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Out of sight, out of mind or powerhouse in its own right? John Edwards, director at Wenham Major, considers the prospects for the smaller quoted company sector in the West Midlands.

Byline: John Edwards

Although directors of smaller quoted companies tend, by nature, to be in control of operational issues, they often need to rely on their advisors for assistance in dealing with the constantly changing regulatory environment in which they operate.

By their nature, SQCs are generally highly entrepreneurial and often lack the degree of in house expertise of the larger listed companies.

The Quoted Companies Alliance's remit is to lobby on behalf of smaller quoted companies, to promote the sector within the investment community, at the same time offering advice and information on the regulatory aspects of running a quoted company and providing a forum for such companies to network with one another and share their experiences.

Its member companies are listed in London on the main list, Aim or the Plus Markets, but are outside the FTSE 350.

I have sat on the QCA's accounting standards committee for a number of years, and have benefited from a unique insight into the workings of this fascinating business sector.

Not only through discussing issues of concern with members, but also through a series of regular meetings with those that determine the legislative framework in within which SCQs have to operate, including the IASB, ASB, FRC, DTI and European standard setters.

It is critical that regional contributors to the work of QCA provide reminders to the wider business community that QCA's members and its constituents are represented across the UK and not only in the South-east.

One of the criticisms sometimes unfairly levelled at the organisation, is that it is Londoncentric and does not have a regional perspective.

To give it its due, QCA does recognise the importance of engaging with constituents across the UK and has tried with varying success to engage Midlands SQCs through a variety of events.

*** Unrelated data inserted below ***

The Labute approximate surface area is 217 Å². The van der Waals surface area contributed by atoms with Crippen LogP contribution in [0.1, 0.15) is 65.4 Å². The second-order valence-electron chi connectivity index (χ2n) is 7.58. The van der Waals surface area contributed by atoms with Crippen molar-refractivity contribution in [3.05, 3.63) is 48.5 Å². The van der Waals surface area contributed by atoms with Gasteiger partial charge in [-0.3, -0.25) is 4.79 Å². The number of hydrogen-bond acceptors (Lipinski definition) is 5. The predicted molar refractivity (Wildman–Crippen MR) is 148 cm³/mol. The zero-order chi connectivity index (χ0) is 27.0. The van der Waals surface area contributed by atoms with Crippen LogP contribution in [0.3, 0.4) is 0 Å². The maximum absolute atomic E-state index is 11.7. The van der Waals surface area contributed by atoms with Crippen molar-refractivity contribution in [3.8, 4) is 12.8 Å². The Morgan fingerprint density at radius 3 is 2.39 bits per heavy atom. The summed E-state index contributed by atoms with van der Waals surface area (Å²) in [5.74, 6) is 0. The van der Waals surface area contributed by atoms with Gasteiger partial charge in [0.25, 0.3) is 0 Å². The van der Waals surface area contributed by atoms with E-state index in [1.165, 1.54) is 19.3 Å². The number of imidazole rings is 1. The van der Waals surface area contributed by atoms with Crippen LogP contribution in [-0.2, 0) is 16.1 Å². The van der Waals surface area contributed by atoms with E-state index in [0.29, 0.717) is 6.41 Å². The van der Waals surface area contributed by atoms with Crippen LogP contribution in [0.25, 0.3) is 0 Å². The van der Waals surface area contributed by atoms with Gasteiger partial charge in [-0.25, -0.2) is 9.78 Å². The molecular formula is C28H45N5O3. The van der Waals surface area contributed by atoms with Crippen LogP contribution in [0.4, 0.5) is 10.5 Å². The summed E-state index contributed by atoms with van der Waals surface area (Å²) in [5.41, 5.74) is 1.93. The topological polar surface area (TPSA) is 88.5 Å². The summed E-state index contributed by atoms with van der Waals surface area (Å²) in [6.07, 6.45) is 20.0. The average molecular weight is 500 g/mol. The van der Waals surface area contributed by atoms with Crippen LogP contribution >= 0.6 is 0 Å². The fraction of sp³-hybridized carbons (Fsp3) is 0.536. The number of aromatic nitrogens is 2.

Earlier this month, Wenham Major hosted a round table lunch at Opus restaurant in Birmingham where QCA chief executive John Pierce met with directors from ten West Midlands-based smaller quoted companies.

It was a a chance to listen at first hand to their thoughts and concerns, and to understand how the QCA might support them to ensure they continue to thrive and attract the levels of investment they require.

The discussion was chaired by John Crabtree, executive chairman of Investbx, and was joined by Sue Summers, chief executive of Investbx, the first regional virtual stock exchange.

The Investbx brief is to assist in plugging a widely acknowledged equity gap, enabling businesses to raise equity finance of up to pounds 2 million by connecting them with investors.

The discussion was based on a central theme in order to provide John Pierce with some specific points to address: Midlands plc - out of sight, out of mind or a powerhouse in its own right?

A number of common threads emerged from a lively discussion over lunch.

Many of the views will not be of surprise to the advisor community but served to demonstrate the tension experienced by entrepreneurs who find themselves torn between developing their businesses and developing relationships with the investment community.

Furthermore, it was clear that, despite close geographical proximity, many felt that the City of London and the West Midlands were, in terms of perception, as far apart as they had ever been.

Key points were:

Flotation is a huge step for any company to take and if company motivation to float is solely to raise capital, this is a costly and time-consuming way to raise finance. More companies are going to the markets to raise funding because venture capitalists are becoming more risk averse. The tax framework needs to be redressed to respond to these constraints.